As we all now know so well, the government loves to know what's going on with our phone calls. To make sure it can tap any phone at any time, it requires phone companies to keep lines at the ready. This all costs money. Some of those expenses can be reimbursed from the government, though others are the legally required cost of doing business in this country, thanks to 1994's Communications Assistance for Law Enforcement Act.
It seems that Sprint and the Department of Justice don't agree on which expenses can be reimbursed and which cannot. In a lawsuit filed today, the government is accusing Sprint of overcharging for the wiretaps and pen registers the company is required to provide.
According to the suit, Sprint knowingly overcharged the government by $21 million between January 1, 2007 and July 31, 2010. The DOJ didn't realize there was a 58 percent, the suit says, because the receipts Sprint submitted weren't itemized, so the government didn't know what it was paying for.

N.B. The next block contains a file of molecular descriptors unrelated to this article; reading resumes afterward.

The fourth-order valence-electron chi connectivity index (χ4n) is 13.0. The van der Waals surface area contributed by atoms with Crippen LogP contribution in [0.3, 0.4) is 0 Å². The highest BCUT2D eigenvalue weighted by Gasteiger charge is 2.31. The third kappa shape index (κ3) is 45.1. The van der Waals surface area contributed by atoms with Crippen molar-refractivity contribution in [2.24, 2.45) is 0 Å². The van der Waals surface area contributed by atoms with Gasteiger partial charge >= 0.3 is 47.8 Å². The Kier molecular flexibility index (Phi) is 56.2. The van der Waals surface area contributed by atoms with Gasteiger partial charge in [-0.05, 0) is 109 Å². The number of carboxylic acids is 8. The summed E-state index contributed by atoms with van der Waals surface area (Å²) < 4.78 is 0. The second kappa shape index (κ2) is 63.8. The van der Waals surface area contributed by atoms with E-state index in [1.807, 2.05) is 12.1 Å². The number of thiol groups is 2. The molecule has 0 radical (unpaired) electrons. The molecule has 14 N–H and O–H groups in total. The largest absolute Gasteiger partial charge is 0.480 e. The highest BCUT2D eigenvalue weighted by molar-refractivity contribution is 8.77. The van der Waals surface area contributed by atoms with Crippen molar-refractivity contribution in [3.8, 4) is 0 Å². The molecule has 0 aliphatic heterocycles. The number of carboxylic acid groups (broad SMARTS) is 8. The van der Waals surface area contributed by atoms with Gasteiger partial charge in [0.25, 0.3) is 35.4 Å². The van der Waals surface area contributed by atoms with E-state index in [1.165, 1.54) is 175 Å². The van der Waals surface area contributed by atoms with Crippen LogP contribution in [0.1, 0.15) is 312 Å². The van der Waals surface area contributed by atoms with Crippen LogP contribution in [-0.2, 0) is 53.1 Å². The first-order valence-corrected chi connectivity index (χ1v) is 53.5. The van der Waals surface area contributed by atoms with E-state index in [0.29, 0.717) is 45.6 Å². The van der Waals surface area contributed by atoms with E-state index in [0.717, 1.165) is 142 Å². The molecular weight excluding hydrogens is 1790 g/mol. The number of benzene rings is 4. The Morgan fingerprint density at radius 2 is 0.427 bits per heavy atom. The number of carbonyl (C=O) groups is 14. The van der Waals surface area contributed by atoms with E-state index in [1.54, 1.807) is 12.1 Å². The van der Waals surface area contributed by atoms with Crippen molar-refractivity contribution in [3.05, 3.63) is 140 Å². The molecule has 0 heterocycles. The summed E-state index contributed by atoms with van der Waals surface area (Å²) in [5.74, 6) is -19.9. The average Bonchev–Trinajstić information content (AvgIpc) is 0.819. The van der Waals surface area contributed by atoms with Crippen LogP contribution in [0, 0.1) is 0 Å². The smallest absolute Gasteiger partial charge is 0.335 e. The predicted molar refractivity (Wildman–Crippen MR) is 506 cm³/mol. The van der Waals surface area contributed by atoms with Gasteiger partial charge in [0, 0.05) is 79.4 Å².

Sprint denies this, saying all expenses were fully compliant with the law.
We have fully cooperated with this investigation and intend to defend this matter vigorously," Sprint spokesman John Taylor told Reuters.
As Wired points out, the number of wiretaps (that we know about ... ) increased dramatically in 2012, up 24 percent. Most of those were from federal agencies, which ordered 71 percent more taps than in 2011.
The Department of Justice is asking for $63 million.
This article is from the archive of our partner The Wire.
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